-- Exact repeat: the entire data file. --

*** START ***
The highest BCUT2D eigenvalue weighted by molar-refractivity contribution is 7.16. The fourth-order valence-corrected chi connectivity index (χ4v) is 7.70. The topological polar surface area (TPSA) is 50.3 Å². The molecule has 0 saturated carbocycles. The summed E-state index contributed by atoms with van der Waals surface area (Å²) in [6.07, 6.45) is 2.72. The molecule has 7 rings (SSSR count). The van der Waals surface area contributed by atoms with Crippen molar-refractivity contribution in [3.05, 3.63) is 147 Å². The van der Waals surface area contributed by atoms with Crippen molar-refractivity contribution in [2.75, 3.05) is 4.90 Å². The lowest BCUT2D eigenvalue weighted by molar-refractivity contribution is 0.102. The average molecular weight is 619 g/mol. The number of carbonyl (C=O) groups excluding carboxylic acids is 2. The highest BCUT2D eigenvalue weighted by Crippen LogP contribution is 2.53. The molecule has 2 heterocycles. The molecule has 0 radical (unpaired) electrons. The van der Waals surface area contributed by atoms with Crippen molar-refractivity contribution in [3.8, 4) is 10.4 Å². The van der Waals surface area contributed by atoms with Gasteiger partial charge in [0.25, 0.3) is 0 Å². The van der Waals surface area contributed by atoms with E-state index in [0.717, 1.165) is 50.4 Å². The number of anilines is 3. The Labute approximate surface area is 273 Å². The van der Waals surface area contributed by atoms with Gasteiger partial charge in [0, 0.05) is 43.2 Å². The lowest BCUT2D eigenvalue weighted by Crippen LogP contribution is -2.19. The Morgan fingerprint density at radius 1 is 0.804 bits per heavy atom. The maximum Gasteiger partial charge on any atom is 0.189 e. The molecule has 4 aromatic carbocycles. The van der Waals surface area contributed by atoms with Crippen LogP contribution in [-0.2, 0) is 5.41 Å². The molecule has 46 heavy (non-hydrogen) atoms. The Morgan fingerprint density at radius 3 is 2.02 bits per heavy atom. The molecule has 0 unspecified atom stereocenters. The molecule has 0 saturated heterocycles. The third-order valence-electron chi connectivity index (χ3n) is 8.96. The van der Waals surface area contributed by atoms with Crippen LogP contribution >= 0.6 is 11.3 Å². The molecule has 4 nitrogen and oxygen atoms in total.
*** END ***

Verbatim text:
The highest BCUT2D eigenvalue weighted by molar-refractivity contribution is 7.16. The fourth-order valence-corrected chi connectivity index (χ4v) is 7.70. The topological polar surface area (TPSA) is 50.3 Å². The molecule has 0 saturated carbocycles. The summed E-state index contributed by atoms with van der Waals surface area (Å²) in [6.07, 6.45) is 2.72. The molecule has 7 rings (SSSR count). The van der Waals surface area contributed by atoms with Crippen molar-refractivity contribution in [3.05, 3.63) is 147 Å². The van der Waals surface area contributed by atoms with Crippen molar-refractivity contribution in [2.75, 3.05) is 4.90 Å². The lowest BCUT2D eigenvalue weighted by molar-refractivity contribution is 0.102. The average molecular weight is 619 g/mol. The number of carbonyl (C=O) groups excluding carboxylic acids is 2. The highest BCUT2D eigenvalue weighted by Crippen LogP contribution is 2.53. The molecule has 2 heterocycles. The molecule has 0 radical (unpaired) electrons. The van der Waals surface area contributed by atoms with Crippen molar-refractivity contribution in [3.8, 4) is 10.4 Å². The van der Waals surface area contributed by atoms with Gasteiger partial charge in [0.25, 0.3) is 0 Å². The van der Waals surface area contributed by atoms with E-state index in [0.717, 1.165) is 50.4 Å². The number of anilines is 3. The Labute approximate surface area is 273 Å². The van der Waals surface area contributed by atoms with Gasteiger partial charge in [0, 0.05) is 43.2 Å². The lowest BCUT2D eigenvalue weighted by Crippen LogP contribution is -2.19. The Morgan fingerprint density at radius 1 is 0.804 bits per heavy atom. The maximum Gasteiger partial charge on any atom is 0.189 e. The molecule has 4 aromatic carbocycles. The van der Waals surface area contributed by atoms with Crippen LogP contribution in [-0.2, 0) is 5.41 Å². The molecule has 46 heavy (non-hydrogen) atoms. The Morgan fingerprint density at radius 3 is 2.02 bits per heavy atom. The molecule has 0 unspecified atom stereocenters. The molecule has 0 saturated heterocycles. The third-order valence-electron chi connectivity index (χ3n) is 8.96. The van der Waals surface area contributed by atoms with Crippen LogP contribution >= 0.6 is 11.3 Å². The molecule has 4 nitrogen and oxygen atoms in total.